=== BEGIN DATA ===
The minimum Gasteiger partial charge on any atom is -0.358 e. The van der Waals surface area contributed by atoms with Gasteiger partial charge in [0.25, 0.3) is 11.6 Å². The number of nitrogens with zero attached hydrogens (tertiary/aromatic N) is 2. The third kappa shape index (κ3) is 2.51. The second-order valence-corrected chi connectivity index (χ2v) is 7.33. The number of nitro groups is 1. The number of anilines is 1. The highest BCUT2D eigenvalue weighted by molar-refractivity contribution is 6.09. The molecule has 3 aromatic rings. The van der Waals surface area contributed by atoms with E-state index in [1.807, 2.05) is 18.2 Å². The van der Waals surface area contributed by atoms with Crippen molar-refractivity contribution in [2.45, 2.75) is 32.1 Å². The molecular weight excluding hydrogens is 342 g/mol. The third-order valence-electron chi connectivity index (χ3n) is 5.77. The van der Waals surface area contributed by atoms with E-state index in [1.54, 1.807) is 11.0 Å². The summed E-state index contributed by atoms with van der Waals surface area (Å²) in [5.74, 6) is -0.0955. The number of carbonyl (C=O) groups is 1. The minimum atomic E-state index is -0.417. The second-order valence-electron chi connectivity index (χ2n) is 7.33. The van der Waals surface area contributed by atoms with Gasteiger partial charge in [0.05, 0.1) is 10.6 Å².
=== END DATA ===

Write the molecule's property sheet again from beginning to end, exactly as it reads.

The minimum Gasteiger partial charge on any atom is -0.358 e. The van der Waals surface area contributed by atoms with Gasteiger partial charge in [0.25, 0.3) is 11.6 Å². The number of nitrogens with zero attached hydrogens (tertiary/aromatic N) is 2. The third kappa shape index (κ3) is 2.51. The second-order valence-corrected chi connectivity index (χ2v) is 7.33. The number of nitro groups is 1. The number of anilines is 1. The highest BCUT2D eigenvalue weighted by molar-refractivity contribution is 6.09. The molecule has 3 aromatic rings. The van der Waals surface area contributed by atoms with E-state index in [1.807, 2.05) is 18.2 Å². The van der Waals surface area contributed by atoms with Crippen molar-refractivity contribution in [2.45, 2.75) is 32.1 Å². The molecular weight excluding hydrogens is 342 g/mol. The third-order valence-electron chi connectivity index (χ3n) is 5.77. The van der Waals surface area contributed by atoms with E-state index in [1.54, 1.807) is 11.0 Å². The summed E-state index contributed by atoms with van der Waals surface area (Å²) in [5.74, 6) is -0.0955. The number of carbonyl (C=O) groups is 1. The minimum atomic E-state index is -0.417. The second-order valence-electron chi connectivity index (χ2n) is 7.33. The van der Waals surface area contributed by atoms with Gasteiger partial charge in [0.05, 0.1) is 10.6 Å².